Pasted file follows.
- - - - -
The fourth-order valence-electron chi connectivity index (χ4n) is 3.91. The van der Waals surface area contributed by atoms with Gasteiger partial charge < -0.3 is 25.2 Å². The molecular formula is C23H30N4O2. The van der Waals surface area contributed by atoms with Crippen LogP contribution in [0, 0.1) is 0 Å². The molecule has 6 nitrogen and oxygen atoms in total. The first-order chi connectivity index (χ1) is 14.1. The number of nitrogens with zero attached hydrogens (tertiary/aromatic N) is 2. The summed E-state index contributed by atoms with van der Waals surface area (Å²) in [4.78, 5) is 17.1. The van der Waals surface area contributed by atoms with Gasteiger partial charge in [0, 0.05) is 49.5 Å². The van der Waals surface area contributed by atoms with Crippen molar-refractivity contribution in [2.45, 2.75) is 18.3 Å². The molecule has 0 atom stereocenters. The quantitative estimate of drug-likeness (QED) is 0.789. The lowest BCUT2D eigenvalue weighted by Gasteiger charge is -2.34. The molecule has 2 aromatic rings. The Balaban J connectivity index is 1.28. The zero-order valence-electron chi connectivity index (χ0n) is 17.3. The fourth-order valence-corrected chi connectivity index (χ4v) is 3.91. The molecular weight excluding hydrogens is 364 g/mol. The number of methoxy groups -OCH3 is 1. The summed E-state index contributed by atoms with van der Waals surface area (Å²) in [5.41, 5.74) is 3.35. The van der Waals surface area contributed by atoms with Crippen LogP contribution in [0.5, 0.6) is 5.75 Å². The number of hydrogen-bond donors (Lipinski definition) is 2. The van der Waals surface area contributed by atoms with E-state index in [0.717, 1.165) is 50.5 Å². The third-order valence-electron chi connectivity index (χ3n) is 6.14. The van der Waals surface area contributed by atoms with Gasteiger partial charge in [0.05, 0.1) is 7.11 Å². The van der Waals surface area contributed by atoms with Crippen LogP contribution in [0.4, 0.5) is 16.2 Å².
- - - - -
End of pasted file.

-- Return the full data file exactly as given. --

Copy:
The fourth-order valence-electron chi connectivity index (χ4n) is 3.91. The van der Waals surface area contributed by atoms with Gasteiger partial charge < -0.3 is 25.2 Å². The molecular formula is C23H30N4O2. The van der Waals surface area contributed by atoms with Crippen LogP contribution in [0, 0.1) is 0 Å². The molecule has 6 nitrogen and oxygen atoms in total. The first-order chi connectivity index (χ1) is 14.1. The number of nitrogens with zero attached hydrogens (tertiary/aromatic N) is 2. The summed E-state index contributed by atoms with van der Waals surface area (Å²) in [4.78, 5) is 17.1. The van der Waals surface area contributed by atoms with Gasteiger partial charge in [0, 0.05) is 49.5 Å². The van der Waals surface area contributed by atoms with Crippen molar-refractivity contribution in [2.45, 2.75) is 18.3 Å². The molecule has 0 atom stereocenters. The quantitative estimate of drug-likeness (QED) is 0.789. The lowest BCUT2D eigenvalue weighted by Gasteiger charge is -2.34. The molecule has 2 aromatic rings. The Balaban J connectivity index is 1.28. The zero-order valence-electron chi connectivity index (χ0n) is 17.3. The fourth-order valence-corrected chi connectivity index (χ4v) is 3.91. The molecular weight excluding hydrogens is 364 g/mol. The number of methoxy groups -OCH3 is 1. The summed E-state index contributed by atoms with van der Waals surface area (Å²) in [5.41, 5.74) is 3.35. The van der Waals surface area contributed by atoms with Crippen LogP contribution in [0.5, 0.6) is 5.75 Å². The number of hydrogen-bond donors (Lipinski definition) is 2. The van der Waals surface area contributed by atoms with E-state index in [0.717, 1.165) is 50.5 Å². The third-order valence-electron chi connectivity index (χ3n) is 6.14. The van der Waals surface area contributed by atoms with Gasteiger partial charge in [0.05, 0.1) is 7.11 Å². The van der Waals surface area contributed by atoms with Crippen LogP contribution in [0.4, 0.5) is 16.2 Å².